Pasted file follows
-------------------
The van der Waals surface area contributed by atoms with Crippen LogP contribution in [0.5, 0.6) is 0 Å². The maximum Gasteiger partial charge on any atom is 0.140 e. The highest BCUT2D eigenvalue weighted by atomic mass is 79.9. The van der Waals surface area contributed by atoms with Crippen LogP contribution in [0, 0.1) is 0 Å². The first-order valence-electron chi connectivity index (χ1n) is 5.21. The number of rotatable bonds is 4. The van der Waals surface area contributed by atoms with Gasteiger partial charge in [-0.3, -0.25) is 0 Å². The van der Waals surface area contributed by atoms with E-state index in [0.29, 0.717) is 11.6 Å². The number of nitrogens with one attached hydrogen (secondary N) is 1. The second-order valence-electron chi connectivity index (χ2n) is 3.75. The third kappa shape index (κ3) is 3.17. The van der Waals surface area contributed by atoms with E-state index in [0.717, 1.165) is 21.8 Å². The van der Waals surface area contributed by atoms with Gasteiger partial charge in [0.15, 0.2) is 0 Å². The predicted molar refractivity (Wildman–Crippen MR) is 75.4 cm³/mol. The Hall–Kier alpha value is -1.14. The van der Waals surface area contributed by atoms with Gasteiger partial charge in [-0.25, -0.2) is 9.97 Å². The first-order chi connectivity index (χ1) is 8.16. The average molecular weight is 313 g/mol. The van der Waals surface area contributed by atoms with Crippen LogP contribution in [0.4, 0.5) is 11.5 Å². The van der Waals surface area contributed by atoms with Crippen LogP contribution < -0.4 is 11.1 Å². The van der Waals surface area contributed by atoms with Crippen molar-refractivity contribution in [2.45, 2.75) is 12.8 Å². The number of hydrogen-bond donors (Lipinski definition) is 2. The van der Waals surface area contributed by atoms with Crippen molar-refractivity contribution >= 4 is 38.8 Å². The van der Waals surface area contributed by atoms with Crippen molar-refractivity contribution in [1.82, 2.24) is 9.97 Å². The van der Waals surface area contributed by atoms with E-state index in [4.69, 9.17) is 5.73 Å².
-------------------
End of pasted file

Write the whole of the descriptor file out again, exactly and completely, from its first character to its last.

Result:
The van der Waals surface area contributed by atoms with Crippen LogP contribution in [0.5, 0.6) is 0 Å². The maximum Gasteiger partial charge on any atom is 0.140 e. The highest BCUT2D eigenvalue weighted by atomic mass is 79.9. The van der Waals surface area contributed by atoms with Crippen LogP contribution in [0, 0.1) is 0 Å². The first-order valence-electron chi connectivity index (χ1n) is 5.21. The number of rotatable bonds is 4. The van der Waals surface area contributed by atoms with Gasteiger partial charge in [-0.3, -0.25) is 0 Å². The van der Waals surface area contributed by atoms with E-state index in [0.29, 0.717) is 11.6 Å². The number of nitrogens with one attached hydrogen (secondary N) is 1. The second-order valence-electron chi connectivity index (χ2n) is 3.75. The third kappa shape index (κ3) is 3.17. The van der Waals surface area contributed by atoms with E-state index in [0.717, 1.165) is 21.8 Å². The van der Waals surface area contributed by atoms with Gasteiger partial charge in [0.15, 0.2) is 0 Å². The predicted molar refractivity (Wildman–Crippen MR) is 75.4 cm³/mol. The Hall–Kier alpha value is -1.14. The van der Waals surface area contributed by atoms with Gasteiger partial charge in [-0.25, -0.2) is 9.97 Å². The first-order chi connectivity index (χ1) is 8.16. The average molecular weight is 313 g/mol. The van der Waals surface area contributed by atoms with Crippen LogP contribution in [0.4, 0.5) is 11.5 Å². The van der Waals surface area contributed by atoms with Crippen LogP contribution < -0.4 is 11.1 Å². The van der Waals surface area contributed by atoms with Crippen molar-refractivity contribution in [2.45, 2.75) is 12.8 Å². The number of hydrogen-bond donors (Lipinski definition) is 2. The van der Waals surface area contributed by atoms with Crippen molar-refractivity contribution >= 4 is 38.8 Å². The van der Waals surface area contributed by atoms with Crippen molar-refractivity contribution in [1.82, 2.24) is 9.97 Å². The van der Waals surface area contributed by atoms with E-state index in [4.69, 9.17) is 5.73 Å².